An estimated 15% of the world's population is currently living with a disability, and it's not always easy to determine how accessible and health-conscious your home is to the average person. If you're interested in making some healthy improvements to your home while also making it more accessible and habitable for individuals with certain disabilities, getting started is easier than you think with these tips:
Widen DoorwaysThe U.S. is the second largest construction market in the world, with a market share of 10%. While there are plenty of major renovations that can be made to increase accessibility, this project is very simple and can even be performed by any DIY handyman. But widening the doorways of your home allows for easier access for individuals in wheelchairs, those using walkers and other people with limited mobility. While widening the doorways themselves is a relatively labor-intensive task, it's often more feasible to invest in a door with offset hinges, allowing for a few extra inches of space.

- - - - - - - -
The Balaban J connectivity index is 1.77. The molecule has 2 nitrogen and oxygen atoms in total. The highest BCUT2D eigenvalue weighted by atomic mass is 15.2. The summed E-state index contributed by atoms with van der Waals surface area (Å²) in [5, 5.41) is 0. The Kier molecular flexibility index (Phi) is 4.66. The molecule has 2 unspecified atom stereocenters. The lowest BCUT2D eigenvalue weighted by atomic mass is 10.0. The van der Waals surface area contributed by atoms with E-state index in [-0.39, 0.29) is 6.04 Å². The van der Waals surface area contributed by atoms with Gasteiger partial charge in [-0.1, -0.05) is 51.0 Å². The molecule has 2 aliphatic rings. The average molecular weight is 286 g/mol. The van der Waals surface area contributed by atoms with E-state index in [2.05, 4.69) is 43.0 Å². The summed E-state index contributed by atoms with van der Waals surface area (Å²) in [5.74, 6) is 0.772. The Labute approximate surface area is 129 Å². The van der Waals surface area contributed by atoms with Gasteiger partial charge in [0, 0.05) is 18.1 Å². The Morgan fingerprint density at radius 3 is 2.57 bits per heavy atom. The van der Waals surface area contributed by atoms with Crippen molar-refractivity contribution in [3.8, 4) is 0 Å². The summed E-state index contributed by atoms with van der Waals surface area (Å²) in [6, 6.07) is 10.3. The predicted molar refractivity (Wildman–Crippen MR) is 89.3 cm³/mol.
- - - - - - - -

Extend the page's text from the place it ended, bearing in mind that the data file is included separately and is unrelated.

"Many wheelchairs and walkers are too wide to easily maneuver through doorways. Widening doorways can be a costly job (up to $1,000 in some cases), but you can use some offset hinges to help swing the door clear of the opening to inexpensively add a couple inches of space, writes Rachel Brougham on Family Handyman.